In Chicago, a new approach for gay and bisexual men with prostate cancer


Many of the men Dr Amarasekera sees at the program’s two clinics – one in downtown Chicago and the other in the historically gay neighborhood of Northalsted – are unprepared for a new health crisis. One of them is a 59-year-old lawyer from Chicago who is HIV-positive and who said he was not fully aware of how the removal of his prostate would affect his body.

“There is a waste,” said the lawyer, who asked not to be cited by name because not all of his family were aware of his HIV status. “There is a feminization of the body, a narrowing of the genitals. “

The health care system, he said, “marginalizes gay men, especially when it comes to sexual health, and the prostate is so linked to the sexual health of gay men. It’s a sexual organ, and it’s been taken out.

“A former urologist just said, ‘Go ahead and enjoy your life, and goodbye,’” the attorney said.

Gary Dowsett, professor emeritus at the Australian Center for Research on Sex, Health and Society at La Trobe University in Melbourne, Australia, said such treatment, while not meant to be unresponsive, is not uncommon. It’s just that many urologists don’t realize that the prostate is “kind of a male ‘G-spot’,” and gay men are more often aware of it.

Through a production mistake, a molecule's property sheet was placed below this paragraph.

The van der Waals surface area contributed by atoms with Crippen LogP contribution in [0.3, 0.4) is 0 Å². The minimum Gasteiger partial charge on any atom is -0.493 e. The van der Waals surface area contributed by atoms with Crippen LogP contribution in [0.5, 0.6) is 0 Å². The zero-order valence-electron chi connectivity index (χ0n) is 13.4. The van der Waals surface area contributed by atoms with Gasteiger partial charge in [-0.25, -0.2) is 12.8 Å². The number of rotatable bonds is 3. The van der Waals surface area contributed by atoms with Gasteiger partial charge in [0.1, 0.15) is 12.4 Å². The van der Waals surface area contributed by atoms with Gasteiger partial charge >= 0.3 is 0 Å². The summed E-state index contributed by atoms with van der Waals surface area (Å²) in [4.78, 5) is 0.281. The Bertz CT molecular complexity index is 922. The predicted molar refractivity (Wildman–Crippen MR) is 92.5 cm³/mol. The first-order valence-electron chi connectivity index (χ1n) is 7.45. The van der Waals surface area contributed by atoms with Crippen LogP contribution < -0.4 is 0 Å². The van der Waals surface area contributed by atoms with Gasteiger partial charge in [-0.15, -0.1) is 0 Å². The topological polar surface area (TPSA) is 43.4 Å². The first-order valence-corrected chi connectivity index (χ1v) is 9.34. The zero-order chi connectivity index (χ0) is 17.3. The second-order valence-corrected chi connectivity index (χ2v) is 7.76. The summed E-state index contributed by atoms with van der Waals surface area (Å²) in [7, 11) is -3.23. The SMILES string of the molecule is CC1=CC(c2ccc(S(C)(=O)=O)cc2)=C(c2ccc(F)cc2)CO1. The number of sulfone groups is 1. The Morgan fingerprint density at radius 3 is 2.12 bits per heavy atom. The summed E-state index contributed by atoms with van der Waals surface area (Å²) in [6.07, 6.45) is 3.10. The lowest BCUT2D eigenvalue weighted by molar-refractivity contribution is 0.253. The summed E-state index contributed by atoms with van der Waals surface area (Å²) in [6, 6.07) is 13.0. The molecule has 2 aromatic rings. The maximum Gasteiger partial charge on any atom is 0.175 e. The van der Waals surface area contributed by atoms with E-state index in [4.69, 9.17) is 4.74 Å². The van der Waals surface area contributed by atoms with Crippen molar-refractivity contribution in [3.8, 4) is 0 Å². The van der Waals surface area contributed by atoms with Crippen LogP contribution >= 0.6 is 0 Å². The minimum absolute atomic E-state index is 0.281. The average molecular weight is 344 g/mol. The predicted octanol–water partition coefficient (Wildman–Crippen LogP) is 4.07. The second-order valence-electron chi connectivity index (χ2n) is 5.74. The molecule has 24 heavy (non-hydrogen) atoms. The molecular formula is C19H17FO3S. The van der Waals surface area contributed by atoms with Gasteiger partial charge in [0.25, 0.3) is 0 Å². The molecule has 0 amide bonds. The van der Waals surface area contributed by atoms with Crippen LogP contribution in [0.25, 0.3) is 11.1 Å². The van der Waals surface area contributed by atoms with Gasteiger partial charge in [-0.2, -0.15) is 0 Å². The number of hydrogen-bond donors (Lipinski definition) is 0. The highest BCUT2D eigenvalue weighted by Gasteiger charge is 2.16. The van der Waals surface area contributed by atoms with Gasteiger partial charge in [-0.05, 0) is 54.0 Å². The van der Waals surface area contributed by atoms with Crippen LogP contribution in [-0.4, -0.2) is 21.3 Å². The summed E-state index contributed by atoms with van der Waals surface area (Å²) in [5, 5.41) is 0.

“If they don’t understand the role of the prostate in sexual pleasure, this is rarely a priority discussion,” said Dr Dowsett, a prostate cancer survivor himself, urologists say. “The emphasis is usually on continence and erections, as if sex starts and stops there.”

Jane Ussher, professor at the University of Western Sydney, Australia, has been studying the effects of cancer in gay men for 20 years.


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